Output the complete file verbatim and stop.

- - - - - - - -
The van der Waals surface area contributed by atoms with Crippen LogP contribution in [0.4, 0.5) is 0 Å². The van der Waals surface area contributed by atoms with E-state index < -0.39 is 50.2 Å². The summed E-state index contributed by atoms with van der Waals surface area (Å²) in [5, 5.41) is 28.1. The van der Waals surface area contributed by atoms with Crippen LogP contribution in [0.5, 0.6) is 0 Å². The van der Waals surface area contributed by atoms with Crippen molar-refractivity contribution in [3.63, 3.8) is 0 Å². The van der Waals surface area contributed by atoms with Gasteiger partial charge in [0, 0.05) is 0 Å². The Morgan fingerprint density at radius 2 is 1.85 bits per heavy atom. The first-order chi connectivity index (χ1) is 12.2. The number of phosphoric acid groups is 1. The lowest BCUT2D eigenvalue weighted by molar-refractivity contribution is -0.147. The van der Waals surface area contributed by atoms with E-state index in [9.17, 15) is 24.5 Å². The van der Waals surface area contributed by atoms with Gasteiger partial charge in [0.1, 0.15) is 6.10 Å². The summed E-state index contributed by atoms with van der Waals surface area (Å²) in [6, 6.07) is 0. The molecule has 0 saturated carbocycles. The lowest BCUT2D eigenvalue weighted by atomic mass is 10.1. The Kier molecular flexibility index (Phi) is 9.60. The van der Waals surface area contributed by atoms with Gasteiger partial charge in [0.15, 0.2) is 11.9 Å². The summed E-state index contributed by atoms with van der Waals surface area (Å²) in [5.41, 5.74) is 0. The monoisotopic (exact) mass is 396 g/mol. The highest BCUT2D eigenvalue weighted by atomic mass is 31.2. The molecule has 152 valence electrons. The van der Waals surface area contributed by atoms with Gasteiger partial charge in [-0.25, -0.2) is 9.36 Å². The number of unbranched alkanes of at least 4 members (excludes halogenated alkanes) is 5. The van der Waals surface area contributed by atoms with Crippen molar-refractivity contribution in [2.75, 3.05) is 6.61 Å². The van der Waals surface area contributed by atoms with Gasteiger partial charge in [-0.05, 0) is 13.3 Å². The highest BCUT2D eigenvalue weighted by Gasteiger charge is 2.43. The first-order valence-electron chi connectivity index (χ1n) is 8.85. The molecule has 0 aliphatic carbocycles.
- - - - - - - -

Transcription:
The van der Waals surface area contributed by atoms with Crippen LogP contribution in [0.4, 0.5) is 0 Å². The van der Waals surface area contributed by atoms with E-state index < -0.39 is 50.2 Å². The summed E-state index contributed by atoms with van der Waals surface area (Å²) in [5, 5.41) is 28.1. The van der Waals surface area contributed by atoms with Crippen LogP contribution in [0.5, 0.6) is 0 Å². The van der Waals surface area contributed by atoms with Crippen molar-refractivity contribution in [3.63, 3.8) is 0 Å². The van der Waals surface area contributed by atoms with Gasteiger partial charge in [0, 0.05) is 0 Å². The Morgan fingerprint density at radius 2 is 1.85 bits per heavy atom. The first-order chi connectivity index (χ1) is 12.2. The number of phosphoric acid groups is 1. The lowest BCUT2D eigenvalue weighted by molar-refractivity contribution is -0.147. The van der Waals surface area contributed by atoms with E-state index in [9.17, 15) is 24.5 Å². The van der Waals surface area contributed by atoms with Gasteiger partial charge in [0.1, 0.15) is 6.10 Å². The summed E-state index contributed by atoms with van der Waals surface area (Å²) in [6, 6.07) is 0. The molecule has 0 saturated carbocycles. The lowest BCUT2D eigenvalue weighted by atomic mass is 10.1. The Kier molecular flexibility index (Phi) is 9.60. The van der Waals surface area contributed by atoms with Gasteiger partial charge in [0.15, 0.2) is 11.9 Å². The summed E-state index contributed by atoms with van der Waals surface area (Å²) in [5.41, 5.74) is 0. The monoisotopic (exact) mass is 396 g/mol. The highest BCUT2D eigenvalue weighted by atomic mass is 31.2. The molecule has 152 valence electrons. The van der Waals surface area contributed by atoms with Gasteiger partial charge in [-0.25, -0.2) is 9.36 Å². The number of unbranched alkanes of at least 4 members (excludes halogenated alkanes) is 5. The van der Waals surface area contributed by atoms with Crippen molar-refractivity contribution in [2.75, 3.05) is 6.61 Å². The van der Waals surface area contributed by atoms with Gasteiger partial charge in [-0.05, 0) is 13.3 Å². The highest BCUT2D eigenvalue weighted by Gasteiger charge is 2.43. The first-order valence-electron chi connectivity index (χ1n) is 8.85. The molecule has 0 aliphatic carbocycles.